• Nd:YAG laser (532 nm; Continuum Surelite)
  • Closed-cycle He cryostat
  • FTIR spectrometer (Bruker, Vertex 80v) and an external DLaTGS detector and a broadband detector
He droplet experiment Expand entry
Photo of the He cluster setup used to study surface reactions between molecular components and reaction energies. Photo of the He cluster setup used to study surface reactions between molecular components and reaction energies. Image: Cornelia Jäger
  • Differentially pumped 5-stage He cluster/ droplet beam apparatus
  • Liquid helium-cooled supersonic jet source
  • Quadrupole mass spectrometer
  • Nd:YAG laser (1064 nm, 532 nm, 355 nm; Continuum NY81-20) + dye laser (Lambda Physik Scanmate 1) for the evaporation of dopant atoms or molecules
  • Atomic carbon source (homemade)
  • Atomic hydrogen source (HABS; MBE-Komponenten)
CVD chamber Expand entry
UHV setup constructed for the deposition of diamonds at high- and low-temperatures. UHV setup constructed for the deposition of diamonds at high- and low-temperatures. Image: Cornelia Jäger

UHV setup designed for the deposition of diamonds at high- and low-temperature. The vacuum chamber is topped with a cryocooler (photo right side). Left: The back side of the substrate holder containing a glassy carbon that can be heated or cooled in front of the two active C and H atom sources. A glassy carbon substrate with a circular deposit of carbon. The left corner was treated with diamond polish. The device allows us to study the condensation of C atoms on surfaces from cryogenic temperatures (about 10 K) to high temperatures (1400 K). The effect of VUV irradiation on the processes can also be studied.

  • Quadrupole mass spectrometer
  • Closed-cycle He cryocooler (APD Cryogenics DE-204SLA)
  • Atomic carbon source (homemade)
  • Atomic hydrogen source (HABS; MBE-Komponenten)
Matrix-isolation spectrometer Expand entry

This setup allows us to measure the UV/vis and IR spectrum of molecules isolated in Ne or Ar matrices. Species in the solid state are brought into the gas phase by thermal evaporation in an oven or by laser vaporization. Isolated species can be ionised by using a H2 discharge lamp.

  • Closed-cycle He cryocooler ARS DE-204SL for sample cooling (6.5 K)
  • UV-VIS-NIR with optical fibers (Jasco V-670 EX) and FTIR spectrometer
  • Nd:YAG laser (1064 nm, 532 nm, 355 nm, 266 nm; Continuum Minilite II) for laser vaporization
  • Thermal evaporation source
Supersonic-jet laser spectrometer Expand entry
Sketch of the CRDS jet experiment. Sketch of the CRDS jet experiment. Image: Gaël Rouillé
  • Vacuum chamber housing a heated pulsed valve or a laser-ablation source
  • Nd:YAG laser (1064 nm, 532 nm, 355 nm; Continuum Surelite II-20) + dye laser (Continuum ND6000) + SHG stage (Continuum UVT-1) for spectroscopy
  • Photomultiplier (Hamamatsu H6780-04) as CRDS optical detector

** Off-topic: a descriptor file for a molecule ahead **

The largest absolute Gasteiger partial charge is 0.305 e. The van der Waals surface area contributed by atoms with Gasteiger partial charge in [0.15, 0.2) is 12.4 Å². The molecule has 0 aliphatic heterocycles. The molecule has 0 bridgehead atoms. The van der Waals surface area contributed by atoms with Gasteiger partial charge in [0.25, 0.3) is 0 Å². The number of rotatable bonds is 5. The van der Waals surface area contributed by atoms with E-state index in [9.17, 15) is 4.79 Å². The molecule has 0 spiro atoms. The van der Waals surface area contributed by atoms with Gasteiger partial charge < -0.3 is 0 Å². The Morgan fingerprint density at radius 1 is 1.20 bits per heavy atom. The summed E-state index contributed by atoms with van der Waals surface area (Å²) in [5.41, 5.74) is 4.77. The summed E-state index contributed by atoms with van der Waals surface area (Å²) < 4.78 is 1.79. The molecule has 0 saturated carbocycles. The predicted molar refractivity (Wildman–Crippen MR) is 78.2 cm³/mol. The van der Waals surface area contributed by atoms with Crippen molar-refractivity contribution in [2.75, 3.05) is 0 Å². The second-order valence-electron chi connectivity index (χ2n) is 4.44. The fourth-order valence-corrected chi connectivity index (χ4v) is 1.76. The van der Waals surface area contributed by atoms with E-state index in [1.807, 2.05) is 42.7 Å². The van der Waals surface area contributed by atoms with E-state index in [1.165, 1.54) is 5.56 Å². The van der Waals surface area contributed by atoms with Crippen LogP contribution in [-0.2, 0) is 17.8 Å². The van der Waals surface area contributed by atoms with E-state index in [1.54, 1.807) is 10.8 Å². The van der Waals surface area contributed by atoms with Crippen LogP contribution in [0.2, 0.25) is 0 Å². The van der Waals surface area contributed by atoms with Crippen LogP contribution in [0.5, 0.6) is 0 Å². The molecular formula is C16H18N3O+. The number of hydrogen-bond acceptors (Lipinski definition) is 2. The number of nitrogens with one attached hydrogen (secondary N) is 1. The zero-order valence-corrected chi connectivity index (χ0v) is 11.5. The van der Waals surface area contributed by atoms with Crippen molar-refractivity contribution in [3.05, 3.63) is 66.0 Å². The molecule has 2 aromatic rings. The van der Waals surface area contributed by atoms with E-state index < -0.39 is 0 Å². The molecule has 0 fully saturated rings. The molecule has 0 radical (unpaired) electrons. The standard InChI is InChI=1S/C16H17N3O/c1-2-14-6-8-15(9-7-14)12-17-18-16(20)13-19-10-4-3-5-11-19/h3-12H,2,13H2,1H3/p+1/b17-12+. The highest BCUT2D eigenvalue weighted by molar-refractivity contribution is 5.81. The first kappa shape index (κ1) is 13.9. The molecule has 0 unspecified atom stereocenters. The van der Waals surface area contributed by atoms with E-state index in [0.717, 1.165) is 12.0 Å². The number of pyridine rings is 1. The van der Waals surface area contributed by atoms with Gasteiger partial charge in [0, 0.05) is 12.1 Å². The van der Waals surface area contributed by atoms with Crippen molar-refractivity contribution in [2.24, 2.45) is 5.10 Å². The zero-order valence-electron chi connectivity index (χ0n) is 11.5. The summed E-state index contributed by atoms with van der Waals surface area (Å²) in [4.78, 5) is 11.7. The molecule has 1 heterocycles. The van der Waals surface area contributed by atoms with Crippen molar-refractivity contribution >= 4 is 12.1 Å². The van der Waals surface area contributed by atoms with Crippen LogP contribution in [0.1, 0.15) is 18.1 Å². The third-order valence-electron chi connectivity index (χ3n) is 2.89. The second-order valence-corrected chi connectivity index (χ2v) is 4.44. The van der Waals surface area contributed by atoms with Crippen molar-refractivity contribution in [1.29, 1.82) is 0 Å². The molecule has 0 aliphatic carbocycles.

• Photomultiplier (THORN EMI 9813QB) as LIF detector
  • Monochromator (Jobin Yvon HR-320) and CCD camera (Andor iDus DV420A-BU2) as dispersed emission detector
  • Digital oscilloscope (Tektronix TDS3052)
  • Nd:YAG lasers (1064 nm, 532 nm, 355 nm, 266 nm; Continuum Minilite I) for laser vaporization
Synthesis of carbon particles and molecules Expand entry
Laser pysorolysis setup for the gas-phase condensation of carbonaceous grains and molecules. Laser pysorolysis setup for the gas-phase condensation of carbonaceous grains and molecules. Image: Cornelia Jäger

A flow reactor designed for the gas-phase condensation of carbonaceous molecules such as polycyclic aromatic hydrocarbons (PAHs) and carbonaceous grains. Different temperature regimes in the condensation zone could be realised either by a cw CO2 laser (λ=10.6 µm; power: 100 W)  or a pulsed CO2 laser  to achieve tempetarures of ≤ 1700 or ≥ 3500 K, respectively.

Analytical characterisation and fractionation of PAHs were performed by high-performance liquide chromatograph (Jasco) equipped with a diode array detector (MD-2010). The device allowed us to fractionate individual components or mixtures of PAHs.

Atomic force microscope (AFM) Expand entry

Multimode AFM (Veeco) with controller (Digital Instruments Nanoscope III)

Stereo microscope (Carl Zeiss Stemi 2000-C) with CCD camera (Spindler & Hoyer 230 C) and monitor

Other Facilities Expand entry

At the Institute of Solid-State Physics, the group has access to different ion implanters and Rutherford Backscattering Spectroscopy. The group has also admission to high-resolution transmission electron microscopes (HRTEM) equipped with EDX and Electron Energy Loss spectroscopy at the Otto Schott Institute of Material Science.

Recent Projects

  • Search for carriers of the diffuse interstellar bands  (DFG Project, Dr. Sergiy Krasnokutskiy)
  • Temperature-dependent photostability and optical properties of realistic cometary ice composites (DFG Project, PD Dr. Cornelia Jäger) This project is a part of the Research Unit FOR 2285 “Debris Disks in Planetary Systems”, which was established in 2015 to investigate debris disks - belts of comets, asteroids, and their dust around main-sequence stars.  Spokesperson is Prof. Alexander Krivov (AIU, Friedrich-Schiller-University Jena) and deputy spokesperson is Prof. Sebastian Wolf (ITAP, Christian-Albrechts-University Kiel). https://www.astro.uni-jena.de/FOR2285/en/
  • Experimental study of the formation and destruction of carbonates in circumstell and interstellar environments and their impact on the oxygen depletion in the interstellar medium (DFG Project, PD Dr. Cornelia Jäger)
  • Energetic photon irradiation of carbonaceous icy grains – Laboratory studied on the innterstellar ice-dust interface in star-forming regions (DFG Project, PD Dr. Cornelia Jäger)